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Written by Spectrummy Mummy

January 17, 2011 at 8:42 am

6 Responses

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  1. So I know this isn’t a funny post, but I had to laugh at the last line. We have many things that Dad is in charge of around here..
    I don’t know how this subject will go over in our house when it happens. We have a very old dog that the boys mostly ignore but still know she’s part of the family. I have no idea what will happen that day when we have to tell them she’s not around anymore. I’ll probably e-mail you for advice.

    akbutler

    January 17, 2011 at 8:55 am

    • Yes, e-mail me and then do the complete opposite. I’m out of my depth here, and this was just a fish we hadn’t had for very long.

      Spectrummy Mummy

      January 17, 2011 at 2:10 pm

  2. I just found your blog, thanks so much for posting. Pudding reminds me so much of my daughter K, who has HFA (Aspergers) and is almost 5. This post hit home because we recently had a death in our family, K’s only grandfather. It was sudden and somewhat unexpected. We told K that her grandpa had died and that he was in heaven, but that he wouldn’t be living with Grandma anymore. She quickly accepted what we told her and went about her day. About 2 months later, out of the blue, she said (in her declarative fashion), “Grandpa’s in heaven, he’s not coming back… I miss him!” I continue to be surprised by the “delayed” emotional response with my daughter.. I know it’s in there, it can sometimes take time to come out. As for whether Pudding knows that Jerry died and misses him, I have no doubt.

    Stephanie

    January 17, 2011 at 9:23 am

    • I’m sorry for your loss. Maybe it is just too painful to process for our kids right away, it requires some reflection. My grandfather died at 6, and I had a very tentative understanding of the whole thing at that age. For many reasons, I hope it is a very long time before we have to deal with real grief around here. Thanks for visiting. 🙂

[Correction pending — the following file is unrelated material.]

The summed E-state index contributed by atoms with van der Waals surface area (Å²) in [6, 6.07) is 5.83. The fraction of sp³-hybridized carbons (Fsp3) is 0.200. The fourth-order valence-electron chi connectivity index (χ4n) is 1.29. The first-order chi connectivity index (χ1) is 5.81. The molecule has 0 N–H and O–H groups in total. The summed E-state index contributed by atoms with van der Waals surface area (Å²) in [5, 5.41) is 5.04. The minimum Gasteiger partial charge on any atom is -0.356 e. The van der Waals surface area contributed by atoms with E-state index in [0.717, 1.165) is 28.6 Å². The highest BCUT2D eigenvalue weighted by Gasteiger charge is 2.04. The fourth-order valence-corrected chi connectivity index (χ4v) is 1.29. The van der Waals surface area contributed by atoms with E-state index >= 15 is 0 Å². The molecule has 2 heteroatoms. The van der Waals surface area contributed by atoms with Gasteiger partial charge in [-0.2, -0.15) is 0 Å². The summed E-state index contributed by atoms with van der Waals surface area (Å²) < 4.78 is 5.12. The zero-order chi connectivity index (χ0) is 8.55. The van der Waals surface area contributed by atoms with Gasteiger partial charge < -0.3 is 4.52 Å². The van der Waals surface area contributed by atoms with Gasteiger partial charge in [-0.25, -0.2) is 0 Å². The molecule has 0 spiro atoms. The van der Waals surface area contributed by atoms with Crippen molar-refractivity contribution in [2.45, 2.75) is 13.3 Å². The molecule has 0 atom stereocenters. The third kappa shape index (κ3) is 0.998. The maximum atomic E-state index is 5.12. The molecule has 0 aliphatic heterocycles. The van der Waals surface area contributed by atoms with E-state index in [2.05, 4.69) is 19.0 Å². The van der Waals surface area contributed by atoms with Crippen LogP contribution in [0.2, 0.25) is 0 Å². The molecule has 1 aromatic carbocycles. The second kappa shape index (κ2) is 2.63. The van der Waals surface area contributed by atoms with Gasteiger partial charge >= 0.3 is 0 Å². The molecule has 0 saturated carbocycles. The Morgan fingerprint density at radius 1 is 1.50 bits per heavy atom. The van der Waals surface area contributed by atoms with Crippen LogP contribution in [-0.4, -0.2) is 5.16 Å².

Spectrummy Mummy

      January 17, 2011 at 2:14 pm

  3. Death is such an ‘interesting’ subject to approach with a 3 year old.

    It is a VERY interesting thing to approach with an autistic 3 yr old!

    When my Dad passed away 3 years ago, Harley was only 4, he went up to My Mum who was a brand new widow and asked her why her husband was dead.

    He then went up to several random people that he didn’t know at the funeral and told them that matter-of-factly that “cancer made my grandad get dead”.

    Hmmm, he seemed to cope really well though looking back at photos taken around that time, we can see the obvious distress in him.

    Pudding is a fabulous child who probably has just accpeted it for what it is!
    And you handled it brilliantly!

    fiona2107

    January 17, 2011 at 7:46 pm

    • Bless him! It is going to be a pretty abstract concept anyway for our kids, living so far away from everyone, never going to funerals. I’m not sure they’ll get what it really means when the time comes. They’re so young, of course.

      The real lesson is that I shouldn’t try to raise fish when I’ve got enough on my plate!

      Spectrummy Mummy

      January 18, 2011 at 7:46 am